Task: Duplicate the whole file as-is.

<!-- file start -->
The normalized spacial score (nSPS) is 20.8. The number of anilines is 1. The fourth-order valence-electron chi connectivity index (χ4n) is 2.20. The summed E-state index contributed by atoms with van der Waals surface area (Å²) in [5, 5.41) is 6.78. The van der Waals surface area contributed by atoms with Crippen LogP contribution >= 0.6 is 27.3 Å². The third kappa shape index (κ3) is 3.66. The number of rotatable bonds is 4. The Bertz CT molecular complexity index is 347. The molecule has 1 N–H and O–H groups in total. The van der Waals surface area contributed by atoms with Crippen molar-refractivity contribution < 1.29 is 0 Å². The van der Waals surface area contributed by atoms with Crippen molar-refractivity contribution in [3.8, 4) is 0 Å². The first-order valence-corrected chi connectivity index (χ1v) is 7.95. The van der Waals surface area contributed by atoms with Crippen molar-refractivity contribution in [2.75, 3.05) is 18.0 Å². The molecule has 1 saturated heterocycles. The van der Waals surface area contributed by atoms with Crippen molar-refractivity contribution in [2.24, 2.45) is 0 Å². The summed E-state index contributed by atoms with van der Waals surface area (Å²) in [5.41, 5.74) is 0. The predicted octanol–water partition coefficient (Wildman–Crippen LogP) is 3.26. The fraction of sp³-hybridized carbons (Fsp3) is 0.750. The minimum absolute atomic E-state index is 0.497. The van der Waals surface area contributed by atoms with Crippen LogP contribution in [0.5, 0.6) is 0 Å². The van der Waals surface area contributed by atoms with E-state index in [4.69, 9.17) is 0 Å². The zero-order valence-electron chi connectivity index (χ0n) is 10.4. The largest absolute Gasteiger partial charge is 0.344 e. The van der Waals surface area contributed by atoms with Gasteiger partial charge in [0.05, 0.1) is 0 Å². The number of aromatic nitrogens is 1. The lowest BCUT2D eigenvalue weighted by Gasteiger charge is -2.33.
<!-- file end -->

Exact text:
The normalized spacial score (nSPS) is 20.8. The number of anilines is 1. The fourth-order valence-electron chi connectivity index (χ4n) is 2.20. The summed E-state index contributed by atoms with van der Waals surface area (Å²) in [5, 5.41) is 6.78. The van der Waals surface area contributed by atoms with Crippen LogP contribution >= 0.6 is 27.3 Å². The third kappa shape index (κ3) is 3.66. The number of rotatable bonds is 4. The Bertz CT molecular complexity index is 347. The molecule has 1 N–H and O–H groups in total. The van der Waals surface area contributed by atoms with Crippen molar-refractivity contribution < 1.29 is 0 Å². The van der Waals surface area contributed by atoms with Crippen molar-refractivity contribution in [3.8, 4) is 0 Å². The first-order valence-corrected chi connectivity index (χ1v) is 7.95. The van der Waals surface area contributed by atoms with Crippen molar-refractivity contribution in [2.75, 3.05) is 18.0 Å². The molecule has 1 saturated heterocycles. The van der Waals surface area contributed by atoms with Crippen molar-refractivity contribution in [2.24, 2.45) is 0 Å². The summed E-state index contributed by atoms with van der Waals surface area (Å²) in [5.41, 5.74) is 0. The predicted octanol–water partition coefficient (Wildman–Crippen LogP) is 3.26. The fraction of sp³-hybridized carbons (Fsp3) is 0.750. The minimum absolute atomic E-state index is 0.497. The van der Waals surface area contributed by atoms with Crippen LogP contribution in [0.5, 0.6) is 0 Å². The van der Waals surface area contributed by atoms with E-state index in [4.69, 9.17) is 0 Å². The zero-order valence-electron chi connectivity index (χ0n) is 10.4. The largest absolute Gasteiger partial charge is 0.344 e. The van der Waals surface area contributed by atoms with Gasteiger partial charge in [0.05, 0.1) is 0 Å². The number of aromatic nitrogens is 1. The lowest BCUT2D eigenvalue weighted by Gasteiger charge is -2.33.